Second Judge Puts IRS On The Clock To Explain Lois Lerner’s ‘Lost’ Emails Under Oath


Another Federal judge – the second in as many days – has ordered the IRS to explain how a trove of Lois Lerner’s emails was lost to an alleged hard drive crash. But instead of giving the agency 30 days to come up with the info, as a judge in a separate case did yesterday, today U.S. District Judge Reggie Walton gave the IRS one week.

Today’s order calls for the agency to spend the next week tracking down Lerner’s junked hard drive and to return for a report to the court on July 18. If the IRS comes back empty, Walton wants an IRS tech official with “firsthand knowledge” of the hard drive’s chain of custody to submit a sworn affidavit explaining why it can’t be retrieved. He also instructed the IRS to include information about the expertise and qualifications of staffers who had previously handled Lerner’s computer after its failure had originally been reported.

Walton presided today over a hearing in the case, which pits the IRS as a defendant against a lawsuit filed by Texas-based True the Vote, one of the conservative groups allegedly singled out by the IRS for political discrimination as the 2012 presidential election season unfolded.

True the Vote had asked Walton last week to authorize independent technical experts to conduct a thorough forensic examination; one that would attempt to determine the truth of the IRS’ claim that approximately two years’ worth of Lerner’s emails cannot be retrieved from any computer, anywhere.

But today’s order concerns only the guts of Lois Lerner’s work computer. It doesn’t explicitly order the IRS to give a full accounting of potential evidence lost from email servers, mobile devices, backup systems and the like. And Walton did not address today the possibility that a search for that evidence by outside experts might become a part of this case, although it is his prerogative to grant or deny that request as the case progresses.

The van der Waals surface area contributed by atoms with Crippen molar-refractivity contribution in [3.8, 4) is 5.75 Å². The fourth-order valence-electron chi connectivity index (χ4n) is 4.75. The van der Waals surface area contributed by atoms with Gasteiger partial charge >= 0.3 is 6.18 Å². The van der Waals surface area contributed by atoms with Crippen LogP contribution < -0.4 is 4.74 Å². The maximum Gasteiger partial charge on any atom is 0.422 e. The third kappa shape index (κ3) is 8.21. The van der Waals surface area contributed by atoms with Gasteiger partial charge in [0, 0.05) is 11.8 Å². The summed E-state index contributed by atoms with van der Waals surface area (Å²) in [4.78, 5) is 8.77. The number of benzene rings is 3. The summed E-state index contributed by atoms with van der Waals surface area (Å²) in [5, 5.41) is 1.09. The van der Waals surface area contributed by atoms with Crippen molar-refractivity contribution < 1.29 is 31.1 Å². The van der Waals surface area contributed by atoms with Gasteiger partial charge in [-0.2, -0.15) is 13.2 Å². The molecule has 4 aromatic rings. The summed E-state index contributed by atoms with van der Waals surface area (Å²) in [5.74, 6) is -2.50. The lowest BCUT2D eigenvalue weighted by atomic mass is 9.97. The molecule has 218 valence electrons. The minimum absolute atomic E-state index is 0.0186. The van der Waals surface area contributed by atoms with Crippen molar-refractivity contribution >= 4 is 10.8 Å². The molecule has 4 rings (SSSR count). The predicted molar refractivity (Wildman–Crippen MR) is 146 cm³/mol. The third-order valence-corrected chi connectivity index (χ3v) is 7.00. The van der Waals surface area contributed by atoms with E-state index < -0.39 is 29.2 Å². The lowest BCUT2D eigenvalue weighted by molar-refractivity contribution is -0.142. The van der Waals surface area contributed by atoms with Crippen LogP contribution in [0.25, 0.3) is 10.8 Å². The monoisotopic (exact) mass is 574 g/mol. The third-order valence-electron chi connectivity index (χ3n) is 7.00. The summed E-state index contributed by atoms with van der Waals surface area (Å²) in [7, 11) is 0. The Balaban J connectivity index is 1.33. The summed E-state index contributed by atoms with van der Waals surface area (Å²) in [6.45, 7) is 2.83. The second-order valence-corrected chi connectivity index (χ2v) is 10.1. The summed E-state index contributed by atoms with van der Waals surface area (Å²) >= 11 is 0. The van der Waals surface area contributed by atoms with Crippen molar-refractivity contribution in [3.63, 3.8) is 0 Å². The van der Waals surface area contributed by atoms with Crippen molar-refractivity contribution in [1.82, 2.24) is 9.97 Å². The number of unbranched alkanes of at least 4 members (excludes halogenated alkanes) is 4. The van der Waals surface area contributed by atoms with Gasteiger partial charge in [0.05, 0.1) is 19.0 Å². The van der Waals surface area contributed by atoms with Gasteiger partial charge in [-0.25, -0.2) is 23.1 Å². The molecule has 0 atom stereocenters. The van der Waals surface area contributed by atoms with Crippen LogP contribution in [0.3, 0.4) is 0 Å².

Walton’s one-week order comes only a day after another Federal judge, U.S. District Judge Emmet G. Sullivan, gave the agency a 30-day deadline to produce an account of how the emails went missing, and to designate an IRS official to take an oath affirming the accuracy of that report. Sullivan’s order comes in a separate Freedom of Information lawsuit against the IRS filed by government watchdog Judicial Watch.

Here’s some background on the True the Vote lawsuit, as well as a story on yesterday’s order in the Judicial Watch case.

Personal Liberty

Ben Bullard

Reconciling the concept of individual sovereignty with conscientious participation in the modern American political process is a continuing preoccupation for staff writer Ben Bullard. A former community newspaper writer, Bullard has closely observed the manner in which well-meaning small-town politicians and policy makers often accept, unthinkingly, their increasingly marginal role in shaping the quality of their own lives, as well as those of the people whom they serve. He argues that American public policy is plagued by inscrutable and corrupt motives on a national scale, a fundamental problem which individuals, families and communities must strive to solve. This, he argues, can be achieved only as Americans rediscover the principal role each citizen plays in enriching the welfare of our Republic.

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